The tradition of celebrating a Thanksgiving holiday is a wonderful part of American life. Although this holiday is closely connected to what’s called the First Thanksgiving, held by the Pilgrims and their Native American friends in 1621, we should note that the holiday also reflects a broader culture of giving thanks to God that was more common in times past.
However, regarding the Pilgrims, let’s take a moment to look at three aspects of their story that are not always remembered today, yet make this holiday an important event on America’s calendar.
First, the Pilgrims were Christians fleeing from persecution in England where the King was head of both church and state⏤an arrangement they had seen the abuses of. As it happened, upon arrival in the New World, they had the opportunity to institute their own form of civil government. This was because on their journey across the Atlantic onboard the Mayflower, they had been blown off course from their intended destination where they would have been under an existing government charter. However, forced to spend the winter in the wilderness of modern day Massachusetts, they were beyond the jurisdiction they had paperwork for. Not everyone in their group was unified in their beliefs There was a great danger of mutiny and anarchy among them. Their solution to this volatile situation was a covenant⏤the Mayflower Compact⏤that by mutual consent defined how they would be governed. It did not place all authority in the hands of one person (such as a king), but placed the authority where it belongs, with the people being governed. They would choose their leaders and the laws they submitted to.
Although their physical circumstances were grim, and more than half their number died that first winter, the Mayflower Compact planted the seed of self-government in the New World. It separated church government from civil government, but did not separate God and his Word from government itself—a concept the Founders of the United States well understood, and we need to remember today.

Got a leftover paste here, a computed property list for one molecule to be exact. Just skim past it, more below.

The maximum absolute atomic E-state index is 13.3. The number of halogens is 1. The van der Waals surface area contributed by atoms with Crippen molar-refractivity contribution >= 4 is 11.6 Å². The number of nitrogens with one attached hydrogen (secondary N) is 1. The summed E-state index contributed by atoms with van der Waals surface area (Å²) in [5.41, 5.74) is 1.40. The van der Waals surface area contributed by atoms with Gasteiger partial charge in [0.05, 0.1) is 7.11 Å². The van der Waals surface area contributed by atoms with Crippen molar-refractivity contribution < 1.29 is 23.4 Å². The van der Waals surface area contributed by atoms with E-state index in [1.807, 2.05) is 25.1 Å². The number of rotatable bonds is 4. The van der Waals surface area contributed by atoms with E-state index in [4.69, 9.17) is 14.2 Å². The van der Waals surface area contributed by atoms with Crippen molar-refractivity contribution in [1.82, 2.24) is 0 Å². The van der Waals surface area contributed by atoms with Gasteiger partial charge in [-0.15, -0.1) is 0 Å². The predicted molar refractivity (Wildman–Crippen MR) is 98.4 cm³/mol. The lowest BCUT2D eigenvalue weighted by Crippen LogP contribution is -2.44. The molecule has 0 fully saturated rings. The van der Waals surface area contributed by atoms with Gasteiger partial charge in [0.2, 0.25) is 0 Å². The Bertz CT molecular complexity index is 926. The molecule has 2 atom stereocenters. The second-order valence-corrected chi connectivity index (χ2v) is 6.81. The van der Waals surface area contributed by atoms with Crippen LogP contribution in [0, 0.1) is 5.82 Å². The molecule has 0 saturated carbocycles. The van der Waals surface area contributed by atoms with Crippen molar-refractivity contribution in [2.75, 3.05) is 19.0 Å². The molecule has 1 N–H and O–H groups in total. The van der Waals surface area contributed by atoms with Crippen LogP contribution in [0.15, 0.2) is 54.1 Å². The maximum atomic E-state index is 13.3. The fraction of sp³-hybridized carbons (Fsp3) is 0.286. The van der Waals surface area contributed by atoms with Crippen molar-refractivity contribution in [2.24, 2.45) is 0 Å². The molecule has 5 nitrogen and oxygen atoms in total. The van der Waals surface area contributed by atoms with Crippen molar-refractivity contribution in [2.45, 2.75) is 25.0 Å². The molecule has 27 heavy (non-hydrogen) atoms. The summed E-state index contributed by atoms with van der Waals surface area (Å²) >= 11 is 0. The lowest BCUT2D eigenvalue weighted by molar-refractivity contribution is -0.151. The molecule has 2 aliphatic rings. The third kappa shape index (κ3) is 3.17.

Second, the Pilgrims were a unique group of people, often confused with the Puritan movement. While in England, the Pilgrims had separated themselves from the Church of England in order to serve God according to their conscience. They were known as Separatists, a devout group of people willing to suffer persecution for living out their faith. One of their number, William Bradford, was a prolific journaler. He recorded their vision and purpose for coming to the New World. He wrote:
“They cherished a great hope and inward zeal of laying good foundations, or at least of making some way towards it, for the propagation and advance of the gospel of the kingdom of Christ in the remote parts of the world, even though they should be but stepping stones to others in the performance of so great a work.”
They had in mind God’s purpose to reach the entire world with the good news about Jesus, and were looking all the way forward to our time today, for those who would help complete this task. And it was the ideas they modeled for civil government that helped make it possible for America to become such a prolific missionary sending nation.
Third and lastly, the Pilgrims themselves, in their first generation, made great efforts to relate rightly to their Native American neighbors. For example, corn that was discovered and taken for their initial survival was replaced, and injustice by one of their own against a Native American was punished, even by death on one occasion. While this relationship did break down in subsequent generations, a careful reading of the Pilgrim’s story reveals that they set an example that we should take note of as we seek to bring a spirit of reconciliation to our divided nation today.
So as we observe the Thanksgiving holiday this year, let’s remember the blessings we enjoy that have come, in part, through those who went before us, and work toward “a more perfect union” as our Constitution lays out. We truly have so much to be thankful for!
“Blessed is the nation whose God is the Lord” — Psalm 33:12
Happy Thanksgiving, 2022!